From our customers another interesting use case is for bigger shops where more people are involved. When you need to align something with three different people, the one guy is in charge of the content, the other guy is in charge of actually designing the page, and other guy is in charge of providing the images. Then you have the project manager and the client and other people who are trying to work together and just deliver one result. This tool has been amazing from what we see. There is each user on WordPress anyway. You can decide what kind of restrictions and allocations each get. So, not everyone can change the status. Not everyone can generate screenshots.

And what we are seeing is it being used as an internal communication tool, a lot more than I expected. In my mind it was just a tool for agencies and freelancers to talk to clients. But now clients are adopting this themselves and using it internally within their organization to manage those shops for them.

Bob: Those are two perfect examples. And how they can be used both internally and externally. I don't work with teams but I really get the internal piece and how much time that could save.

Vito: A ton of time. It's crazy how we're not even evaluating these things. It became my game to try and value it in minutes. Because if you save minutes, you're going to save hours in the month and you're going to save thousands of dollars of salaries at the end of the year. Even small stuff like logging into the website seems mundane when you're doing it. We were just doing it on autopilot, but we are spending three to five minutes to sign up to get from the homepage to the WP admin screen, to the dashboard, to the homepage, to the edit, right? Just adding a one click login, understanding that the agencies go through that process, four, five, sometimes ten times a day saves literally an hour a day. That ends up becoming a salary in the end of the game.

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WPFeedback, an Agency Perspective

Bob: What you think, Brad, coming from the agency side of things in having done WooCommerce sites. Is there anything that really stands out specifically other than those examples?

Brad: Those are definitely really good examples and scenarios most of us are probably familiar with. I think any way you can organize communication for the client is good. Like he said, getting 10 different emails in a day about changes they want done is not an efficient way to manage anything. Even getting clients into something like Basecamp and Jira, while that's a step in the right direction, it still doesn't solve the problem.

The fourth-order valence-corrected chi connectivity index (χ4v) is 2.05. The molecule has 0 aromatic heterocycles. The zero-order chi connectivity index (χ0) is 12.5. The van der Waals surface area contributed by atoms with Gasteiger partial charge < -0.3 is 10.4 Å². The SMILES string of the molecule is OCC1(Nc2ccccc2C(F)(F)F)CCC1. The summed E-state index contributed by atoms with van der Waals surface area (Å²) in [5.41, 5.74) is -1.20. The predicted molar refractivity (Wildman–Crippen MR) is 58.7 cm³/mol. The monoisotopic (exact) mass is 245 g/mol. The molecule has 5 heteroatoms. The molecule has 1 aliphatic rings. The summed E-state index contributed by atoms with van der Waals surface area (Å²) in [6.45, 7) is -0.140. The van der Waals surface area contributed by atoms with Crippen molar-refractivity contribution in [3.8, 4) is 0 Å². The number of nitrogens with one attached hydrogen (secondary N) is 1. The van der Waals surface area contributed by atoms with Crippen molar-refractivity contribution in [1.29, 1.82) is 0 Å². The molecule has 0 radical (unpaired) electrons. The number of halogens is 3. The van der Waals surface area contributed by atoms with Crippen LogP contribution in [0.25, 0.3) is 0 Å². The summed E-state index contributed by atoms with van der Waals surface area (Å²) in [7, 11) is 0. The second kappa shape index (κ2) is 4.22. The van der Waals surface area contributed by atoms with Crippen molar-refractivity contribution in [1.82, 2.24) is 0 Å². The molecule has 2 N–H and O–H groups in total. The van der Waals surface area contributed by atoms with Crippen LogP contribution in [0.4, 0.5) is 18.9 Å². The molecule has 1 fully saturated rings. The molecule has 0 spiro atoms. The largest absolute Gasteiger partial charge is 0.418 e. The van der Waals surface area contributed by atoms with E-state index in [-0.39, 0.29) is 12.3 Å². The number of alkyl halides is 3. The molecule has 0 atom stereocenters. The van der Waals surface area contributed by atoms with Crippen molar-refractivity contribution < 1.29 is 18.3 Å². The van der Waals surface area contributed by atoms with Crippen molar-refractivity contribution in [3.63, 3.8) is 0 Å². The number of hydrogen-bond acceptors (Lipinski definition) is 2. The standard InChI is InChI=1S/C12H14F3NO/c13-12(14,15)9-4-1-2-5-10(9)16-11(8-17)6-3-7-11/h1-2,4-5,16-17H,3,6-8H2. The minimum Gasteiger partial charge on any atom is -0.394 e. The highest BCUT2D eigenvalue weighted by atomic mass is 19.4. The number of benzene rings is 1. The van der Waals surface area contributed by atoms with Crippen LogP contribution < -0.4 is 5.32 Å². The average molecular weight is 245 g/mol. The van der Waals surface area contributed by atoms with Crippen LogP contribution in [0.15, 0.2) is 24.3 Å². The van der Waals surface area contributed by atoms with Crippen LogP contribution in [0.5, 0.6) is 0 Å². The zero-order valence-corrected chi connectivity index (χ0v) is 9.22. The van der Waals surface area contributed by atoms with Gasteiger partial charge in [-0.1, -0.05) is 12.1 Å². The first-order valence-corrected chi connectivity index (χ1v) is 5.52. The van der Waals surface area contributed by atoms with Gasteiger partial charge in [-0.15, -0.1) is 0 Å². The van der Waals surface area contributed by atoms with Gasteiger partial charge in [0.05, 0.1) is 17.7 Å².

Because, like you said, if someone just submits a ticket and says the add-to-cart button is gone and that's it. It tells you the add-to-cart button is gone but doesn't give you enough information necessarily to track that down as quickly as possible. Like Vito was saying, it's putting the time on the team.

We have an internal policy up at WebDev, we call it LSD. Which, maybe we could figure out a better acronym. Yeah, it's link, screenshot and description. And that's anytime somebody posts an update or a pull request, that's a requirement. Because again, don't put the onus on me to go figure out what you're talking about. Even internally. If it's just internal communication or code review or all the relevant information to that spot.

But you can't expect your clients to follow those type of guidelines. As much as you try, it won't happen, right? Internally you can work with your team, but with clients you gotta really make it dummy proof. I think tools like WPFeedback where you go to your website and if you see a problem, click where the problem is, add a note and we get everything we need from that. We don't have to go sleuthing around for 30 minutes. It's great.

Vito: That actually brings up a really interesting point that I think would be beneficial for Woo people here. The fact that somehow in the ecosystem we have become use to the fact that the client should not log into his own website. And that's something that a lot of people are accepting as the given,. If you need anything, just contact me. It's like don't touch it, don't ruin it. But in reality it's like if you buy a pair of shoes and you just keep them in the box the entire time. Every time you need to tie your laces, you go to the shop for the guy to tie up your shoelaces. It's kind of crazy from that aspect.

But I'm even thinking about this from the aspect of the more we get clients involved with their own websites, the more they could see the potential of this incredible platform that we created for them, which will eventually generate loads of upsells. And they think, now I'm in here. I understand how shipping works, I understand how to update products. How about we add a wishlist kind of feature. That's a great upsell for an agency. Right? Or how about we add the gift card feature to the shop? Just because they are experiencing it, these ideas pop into their mind. But if they never face the website and they never face the dashboard, they will never come up with these concepts that allow all of us to make income, including the client.

What Do the Shop Owners Think About WPFeedback?